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Opinion

Why Israel must make bold move to secure Palestinian peace talks – and Israel's future

As preliminary peace talks with Israeli and Palestinian representatives begin in Washington, Israel must make a bold move to push negotiations forward and protect its security: declaring it has no sovereignty claims to key West Bank areas and facilitating voluntary relocation of Jewish settlers.

By Ami Ayalon, Gilead Sher, Orni PetruschkaOp-ed contributors / July 30, 2013

Secretary of State John Kerry, Israel's President Shimon Peres, left, and Palestinian President Mahmoud Abbas, right, participate in the World Economic Forum on the Middle East and North Africa in Jordan, May 26. Mr. Kerry begins preliminary talks with Israeli and Palestinian leaders this week, in hopes of re-starting the Middle East peace process.

Jim Young/AP/File

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Tel Aviv, Israel

Secretary of State John Kerry deserves enormous praise for getting Israeli and Palestinian officials to sit at the negotiating table together for preliminary talks this week in Washington – and for even getting in the game of Israeli-Palestinian peacemaking at all.

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But for these talks to succeed, Israel must make a bold move that would help move negotiations forward, protect Israel’s security, and promote stability in the region. Given the upheaval in the Middle East and Israel’s hopes for a secure future, we cannot afford to wait for moves by the Palestinians or see whether negotiations succeed.

Mr. Kerry has been playing his cards with great skill and determination, even though the deck is stacked against him: a weakened Palestinian Authority; a divided Israeli coalition government beholden to West Bank settlers; and upheaval in neighboring countries where one of the only unifying elements is the populations’ support of the Palestinian cause.

Israeli Prime Minister Benjamin Netanyahu wants to offer less to Palestinians than his predecessor, Ehud Olmert, did in 2008, while Palestinian President Mahmoud Abbas cannot be more flexible than he was when he did not accept Mr. Olmert’s offer.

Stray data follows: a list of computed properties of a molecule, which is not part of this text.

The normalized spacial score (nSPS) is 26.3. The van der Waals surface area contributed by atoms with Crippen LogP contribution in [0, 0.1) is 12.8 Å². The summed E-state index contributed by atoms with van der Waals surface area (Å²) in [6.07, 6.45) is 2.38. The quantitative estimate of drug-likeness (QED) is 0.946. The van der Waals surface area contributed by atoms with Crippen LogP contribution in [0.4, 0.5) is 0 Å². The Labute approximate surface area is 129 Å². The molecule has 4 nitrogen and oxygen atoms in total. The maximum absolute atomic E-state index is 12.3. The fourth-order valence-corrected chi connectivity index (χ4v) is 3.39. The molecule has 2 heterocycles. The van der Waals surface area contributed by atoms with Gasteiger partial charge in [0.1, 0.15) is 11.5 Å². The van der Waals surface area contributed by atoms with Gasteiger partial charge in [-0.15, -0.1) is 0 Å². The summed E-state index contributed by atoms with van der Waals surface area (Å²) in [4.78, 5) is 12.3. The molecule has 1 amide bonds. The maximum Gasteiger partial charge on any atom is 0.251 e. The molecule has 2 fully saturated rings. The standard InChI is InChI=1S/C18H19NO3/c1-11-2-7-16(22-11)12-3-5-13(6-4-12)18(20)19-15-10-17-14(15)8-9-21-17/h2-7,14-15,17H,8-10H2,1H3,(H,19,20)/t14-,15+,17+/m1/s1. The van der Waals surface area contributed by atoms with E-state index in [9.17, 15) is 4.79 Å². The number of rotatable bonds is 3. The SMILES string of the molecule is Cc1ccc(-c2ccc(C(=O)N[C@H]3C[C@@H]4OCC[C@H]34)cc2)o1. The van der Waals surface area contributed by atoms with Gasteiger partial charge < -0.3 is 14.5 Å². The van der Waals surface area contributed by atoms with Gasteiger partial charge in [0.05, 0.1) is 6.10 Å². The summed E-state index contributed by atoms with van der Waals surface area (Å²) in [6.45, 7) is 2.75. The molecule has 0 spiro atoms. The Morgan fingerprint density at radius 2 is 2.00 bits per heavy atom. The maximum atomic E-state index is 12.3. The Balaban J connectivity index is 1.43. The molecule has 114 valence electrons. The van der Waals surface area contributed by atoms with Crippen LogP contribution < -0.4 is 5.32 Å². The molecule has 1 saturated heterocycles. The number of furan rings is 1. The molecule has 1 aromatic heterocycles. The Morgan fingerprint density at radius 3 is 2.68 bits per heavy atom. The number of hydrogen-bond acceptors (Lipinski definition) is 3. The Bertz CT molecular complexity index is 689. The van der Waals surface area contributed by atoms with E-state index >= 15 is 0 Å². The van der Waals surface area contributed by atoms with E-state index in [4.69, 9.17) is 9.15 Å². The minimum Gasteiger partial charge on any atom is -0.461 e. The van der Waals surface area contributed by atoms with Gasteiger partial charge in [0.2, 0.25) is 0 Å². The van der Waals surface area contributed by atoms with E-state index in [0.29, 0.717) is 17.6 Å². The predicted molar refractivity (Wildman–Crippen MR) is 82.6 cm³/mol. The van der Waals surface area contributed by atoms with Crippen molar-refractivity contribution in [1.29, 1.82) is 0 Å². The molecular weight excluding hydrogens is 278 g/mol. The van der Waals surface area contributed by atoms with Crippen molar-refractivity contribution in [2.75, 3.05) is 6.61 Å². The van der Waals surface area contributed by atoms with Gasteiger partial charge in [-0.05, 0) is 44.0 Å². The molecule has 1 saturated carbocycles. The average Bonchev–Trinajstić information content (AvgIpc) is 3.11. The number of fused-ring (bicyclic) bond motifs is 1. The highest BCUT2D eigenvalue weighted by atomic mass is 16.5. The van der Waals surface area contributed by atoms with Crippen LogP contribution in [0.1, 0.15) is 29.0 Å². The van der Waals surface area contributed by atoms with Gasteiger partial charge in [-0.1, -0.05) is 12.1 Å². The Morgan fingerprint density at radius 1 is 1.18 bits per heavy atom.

That’s why a bold move must be made now – one that will increase the chances of the negotiation track succeeding while also providing a fallback plan that will prevent the situation from collapsing into the abyss should negotiations fail.

Mr. Netanyahu has already agreed to release dozens of Palestinian prisoners, most of them convicted terrorists, and press reports allege that he implicitly agreed to halt settlement construction outside the major settlement blocks. These are genuine confidence building measures that removed obstacles toward resuming the dialogue.

But more will be needed. Netanyahu should further declare that Israel has no sovereignty claims over West Bank areas east of the security fence. (This is the fence erected by Israel around the main West Bank settlement blocks and Jewish parts of Jerusalem in order to counter Palestinian suicide bombers, terrorists and hostilities.) Then Netanyahu should announce a voluntary evacuation, compensation, and absorption plan for those settlers who live east of the fence and who choose to relocate to Israel proper, thereby allowing for the two-state notion to become reality.

We at the Israeli non-profit organization Blue White Future, who are striving to secure the future of our country as the democratic nation state of the Jewish people, call these constructive independent steps. They do not create obstacles to reaching an agreement. To the contrary, they improve the prospects for achieving it.

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